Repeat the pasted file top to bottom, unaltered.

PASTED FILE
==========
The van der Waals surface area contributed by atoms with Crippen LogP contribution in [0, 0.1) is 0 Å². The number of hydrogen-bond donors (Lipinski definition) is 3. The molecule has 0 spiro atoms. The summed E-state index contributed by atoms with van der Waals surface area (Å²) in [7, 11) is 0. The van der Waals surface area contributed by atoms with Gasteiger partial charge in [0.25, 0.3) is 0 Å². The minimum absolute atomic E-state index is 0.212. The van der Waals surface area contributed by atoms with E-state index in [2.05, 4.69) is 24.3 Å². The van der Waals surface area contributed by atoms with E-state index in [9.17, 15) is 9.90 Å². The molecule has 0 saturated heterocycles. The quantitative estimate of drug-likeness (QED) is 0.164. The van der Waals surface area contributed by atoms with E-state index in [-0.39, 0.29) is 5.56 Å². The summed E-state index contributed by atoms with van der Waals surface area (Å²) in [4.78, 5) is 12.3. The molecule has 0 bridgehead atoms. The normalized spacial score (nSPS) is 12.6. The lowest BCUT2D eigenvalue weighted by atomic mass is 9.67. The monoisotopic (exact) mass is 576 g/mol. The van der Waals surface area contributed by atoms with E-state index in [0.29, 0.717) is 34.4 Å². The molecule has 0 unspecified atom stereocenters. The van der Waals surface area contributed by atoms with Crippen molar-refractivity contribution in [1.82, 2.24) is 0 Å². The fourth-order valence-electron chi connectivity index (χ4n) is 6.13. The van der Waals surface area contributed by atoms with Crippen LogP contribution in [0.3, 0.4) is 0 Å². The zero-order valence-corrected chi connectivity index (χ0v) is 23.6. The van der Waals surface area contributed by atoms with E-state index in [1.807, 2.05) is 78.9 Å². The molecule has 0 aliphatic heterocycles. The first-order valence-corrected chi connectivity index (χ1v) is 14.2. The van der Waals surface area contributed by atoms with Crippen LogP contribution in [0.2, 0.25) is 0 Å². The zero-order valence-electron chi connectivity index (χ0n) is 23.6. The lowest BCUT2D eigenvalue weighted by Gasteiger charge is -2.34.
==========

The van der Waals surface area contributed by atoms with Crippen LogP contribution in [0, 0.1) is 0 Å². The number of hydrogen-bond donors (Lipinski definition) is 3. The molecule has 0 spiro atoms. The summed E-state index contributed by atoms with van der Waals surface area (Å²) in [7, 11) is 0. The van der Waals surface area contributed by atoms with Gasteiger partial charge in [0.25, 0.3) is 0 Å². The minimum absolute atomic E-state index is 0.212. The van der Waals surface area contributed by atoms with E-state index in [2.05, 4.69) is 24.3 Å². The van der Waals surface area contributed by atoms with E-state index in [9.17, 15) is 9.90 Å². The molecule has 0 saturated heterocycles. The quantitative estimate of drug-likeness (QED) is 0.164. The van der Waals surface area contributed by atoms with E-state index in [-0.39, 0.29) is 5.56 Å². The summed E-state index contributed by atoms with van der Waals surface area (Å²) in [4.78, 5) is 12.3. The molecule has 0 bridgehead atoms. The normalized spacial score (nSPS) is 12.6. The lowest BCUT2D eigenvalue weighted by atomic mass is 9.67. The monoisotopic (exact) mass is 576 g/mol. The van der Waals surface area contributed by atoms with E-state index in [0.29, 0.717) is 34.4 Å². The molecule has 0 unspecified atom stereocenters. The van der Waals surface area contributed by atoms with Crippen molar-refractivity contribution in [1.82, 2.24) is 0 Å². The fourth-order valence-electron chi connectivity index (χ4n) is 6.13. The van der Waals surface area contributed by atoms with Crippen LogP contribution in [0.3, 0.4) is 0 Å². The zero-order valence-corrected chi connectivity index (χ0v) is 23.6. The van der Waals surface area contributed by atoms with E-state index in [1.807, 2.05) is 78.9 Å². The molecule has 0 aliphatic heterocycles. The first-order valence-corrected chi connectivity index (χ1v) is 14.2. The van der Waals surface area contributed by atoms with Crippen LogP contribution in [0.2, 0.25) is 0 Å². The zero-order valence-electron chi connectivity index (χ0n) is 23.6. The lowest BCUT2D eigenvalue weighted by Gasteiger charge is -2.34.